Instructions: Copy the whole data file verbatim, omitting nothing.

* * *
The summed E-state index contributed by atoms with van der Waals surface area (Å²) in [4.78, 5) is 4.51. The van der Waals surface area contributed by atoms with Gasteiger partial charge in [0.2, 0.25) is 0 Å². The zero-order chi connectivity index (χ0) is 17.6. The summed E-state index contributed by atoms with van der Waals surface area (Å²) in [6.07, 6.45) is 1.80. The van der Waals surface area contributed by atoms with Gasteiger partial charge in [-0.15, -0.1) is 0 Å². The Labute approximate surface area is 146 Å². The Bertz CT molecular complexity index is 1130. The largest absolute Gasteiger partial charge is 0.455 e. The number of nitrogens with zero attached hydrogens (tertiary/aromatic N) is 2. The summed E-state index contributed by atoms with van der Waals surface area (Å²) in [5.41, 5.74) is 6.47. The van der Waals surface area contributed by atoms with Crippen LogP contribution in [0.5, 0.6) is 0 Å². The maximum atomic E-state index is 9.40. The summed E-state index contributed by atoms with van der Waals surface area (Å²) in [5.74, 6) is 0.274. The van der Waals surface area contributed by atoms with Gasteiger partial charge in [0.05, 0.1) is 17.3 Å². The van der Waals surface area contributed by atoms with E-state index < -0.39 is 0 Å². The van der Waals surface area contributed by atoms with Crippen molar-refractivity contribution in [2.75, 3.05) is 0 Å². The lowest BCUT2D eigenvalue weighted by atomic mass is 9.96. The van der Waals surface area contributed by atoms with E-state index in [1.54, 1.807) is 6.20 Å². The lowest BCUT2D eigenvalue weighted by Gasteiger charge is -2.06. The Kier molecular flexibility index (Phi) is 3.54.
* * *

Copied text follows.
The summed E-state index contributed by atoms with van der Waals surface area (Å²) in [4.78, 5) is 4.51. The van der Waals surface area contributed by atoms with Gasteiger partial charge in [0.2, 0.25) is 0 Å². The zero-order chi connectivity index (χ0) is 17.6. The summed E-state index contributed by atoms with van der Waals surface area (Å²) in [6.07, 6.45) is 1.80. The van der Waals surface area contributed by atoms with Gasteiger partial charge in [-0.15, -0.1) is 0 Å². The Labute approximate surface area is 146 Å². The Bertz CT molecular complexity index is 1130. The largest absolute Gasteiger partial charge is 0.455 e. The number of nitrogens with zero attached hydrogens (tertiary/aromatic N) is 2. The summed E-state index contributed by atoms with van der Waals surface area (Å²) in [5.41, 5.74) is 6.47. The van der Waals surface area contributed by atoms with Crippen LogP contribution in [0.5, 0.6) is 0 Å². The maximum atomic E-state index is 9.40. The summed E-state index contributed by atoms with van der Waals surface area (Å²) in [5.74, 6) is 0.274. The van der Waals surface area contributed by atoms with Gasteiger partial charge in [0.05, 0.1) is 17.3 Å². The van der Waals surface area contributed by atoms with E-state index < -0.39 is 0 Å². The van der Waals surface area contributed by atoms with Crippen molar-refractivity contribution in [2.75, 3.05) is 0 Å². The lowest BCUT2D eigenvalue weighted by atomic mass is 9.96. The van der Waals surface area contributed by atoms with E-state index in [1.54, 1.807) is 6.20 Å². The lowest BCUT2D eigenvalue weighted by Gasteiger charge is -2.06. The Kier molecular flexibility index (Phi) is 3.54.